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Carving Spaces for Women in Agriculture (Part 2)

Prime Mover of Food Security 

When most people are forced to stay home due to the enforced community quarantine brought on by the coronavirus pandemic in mid-March 2020, Mrs. Luisa Manayon was among those who continued to serve her community in a way she knows best – farming. 

Luisa, who had been cultivating rice for nearly four (4) decades is among the many small-scale farmers who were badly hit by the pandemic. Due to border closures and travel restrictions, access to livelihood and market was restrained. Overproduction and the lack of means to transport harvested crops to market pushed prices of agricultural commodities downward, adversely restraining economic opportunities and activities of farmers. 

Despite these, Luisa kept her rice and backyard vegetable farming to ensure access to food for her family and community in their village in Lalong in Calatrava, Negros Occidental. 

Para indi magutuman ang akon pamilya kag mga pumuluyo sa amon barangay, ako kag upod ang akon mga kabaatan wala guid kami nag untat sang pagpang-uma kay kami nakahibalo nga importante guid nga maka-produce sang pagkaon sa tunga sang pandemya,” said Manayon. 

(For my family and community not to go hungry, me and my children did not stop working on our farms because we know it’s important to produce food amid the pandemic.)

About LIUFA 

Luisa leads the Lalong Integrated Upland Farmers’ Association (LIUFA) established in 2005.  The group with a current member of 50 is a recipient of the SAAD Program’s Rice Production Project in 2020 worth Php 295,450 and supplementary projects worth Php 785,000 in the succeeding years.

According to Luisa, the agricultural inputs from SAAD such as certified rice seeds, fertilizers, pesticides, and farm tools greatly bolstered the production of at least 20 of her members with a consolidated rice area of 50 hectares. 

A total of 16.2 metric tons (mt) of rice or 407 sacks (approximately 40kg/sack) were harvested in their first cropping, where farmers sold at least 14 sacks of palay each. It has also been their practice to allocate more or less 10 sacks of rice for home consumption to ensure that their families have enough food on their table. 

To provide a source of free healthy and nutritious food to individuals and families in need, Mrs. Manayon also led an initiative in setting up a community pantry in their neighborhood. It can be recalled that the first community pantry was in Quezon City at the height of the pandemic, and led by another woman and private citizen, Patricia Non. The community pantry is a food bank set-up by the people in a specific area, aiming to serve directly the people within and in its perimeters. This then inspired many communities in the country to replicate said private citizen-led response.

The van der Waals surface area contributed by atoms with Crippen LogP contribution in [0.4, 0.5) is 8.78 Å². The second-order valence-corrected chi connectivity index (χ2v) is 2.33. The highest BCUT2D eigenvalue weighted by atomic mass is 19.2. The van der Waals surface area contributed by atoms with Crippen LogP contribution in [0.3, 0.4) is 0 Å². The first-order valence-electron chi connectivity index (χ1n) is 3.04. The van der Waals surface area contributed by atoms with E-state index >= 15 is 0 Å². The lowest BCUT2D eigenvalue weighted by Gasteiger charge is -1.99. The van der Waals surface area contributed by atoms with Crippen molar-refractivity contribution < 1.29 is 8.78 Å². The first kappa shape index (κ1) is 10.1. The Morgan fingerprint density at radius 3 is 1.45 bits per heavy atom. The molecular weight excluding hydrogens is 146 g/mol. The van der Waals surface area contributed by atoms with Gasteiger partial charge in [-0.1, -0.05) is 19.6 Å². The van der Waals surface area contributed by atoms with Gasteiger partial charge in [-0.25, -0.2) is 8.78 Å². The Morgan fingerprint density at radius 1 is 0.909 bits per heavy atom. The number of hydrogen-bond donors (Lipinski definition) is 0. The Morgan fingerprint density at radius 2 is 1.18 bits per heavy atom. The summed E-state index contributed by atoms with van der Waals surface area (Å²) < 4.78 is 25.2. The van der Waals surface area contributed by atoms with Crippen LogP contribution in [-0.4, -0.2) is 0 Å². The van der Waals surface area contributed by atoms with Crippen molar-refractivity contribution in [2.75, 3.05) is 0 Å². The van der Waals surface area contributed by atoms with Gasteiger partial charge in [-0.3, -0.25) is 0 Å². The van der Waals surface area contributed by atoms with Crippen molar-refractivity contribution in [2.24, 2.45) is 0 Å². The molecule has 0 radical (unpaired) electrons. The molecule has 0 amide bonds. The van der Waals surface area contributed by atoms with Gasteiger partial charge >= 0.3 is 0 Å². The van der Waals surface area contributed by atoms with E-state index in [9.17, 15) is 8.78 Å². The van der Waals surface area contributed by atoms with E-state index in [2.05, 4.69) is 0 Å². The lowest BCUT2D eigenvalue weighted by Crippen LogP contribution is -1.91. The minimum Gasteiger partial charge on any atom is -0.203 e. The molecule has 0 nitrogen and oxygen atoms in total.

Located at the Lalong proper, the villagers contribute food such as fresh vegetables, milled rice, eggs, canned goods and other necessities that are accessed by the locals who are more in need. 

Last October, Luisa was hailed as one of the “Outstanding Negrense Women” for Women in Agriculture and Rural Development (REWARD) organized by the Negros Occidental Provincial Government. 

Governor Jose Eugenio Lacson lauded Luisa together with the other awardees. “Women always find alternatives and new ways of ensuring food security for their families, and they also pursue multiple livelihood strategies.” 

He said that the awarding was proof that even though the narratives of women in agriculture and fisheries get less attention, the value of their work proves otherwise.

Mrs. Manayon, for her part, vowed to continue her efforts in pushing causes such as food security to ensure their community and their whole town free from hunger while thriving through agriculture. 

SAAD Program in Negros Occidental 

The SAAD Program has already expanded its area of coverage in Negros Occidental from only one (1) municipality to four (4) since the start of its implementation in 2019. 

This year, SAAD was able to provide 35 production and livelihood interventions to 80 group beneficiaries with 2,624 members, 1,390 of whom are women farmers and 30 are appointed as FA chairperson. There are also five (5) all-women FAs in the province with 135 group members engaging in livestock and poultry, vegetable, rice and banana production. 

Through livelihood interventions and technical assistance, the SAAD program contributed to poverty-stricken communities that seldom receive much-needed support from the government.  More so to women farmers in Negros Occidental, once marginalized in terms of economic opportunity, but were empowered and given a voice through SAAD’s agricultural projects. ###


Writer: Christ John Gamarcha, DA-SAAD Region 6 Information Officer

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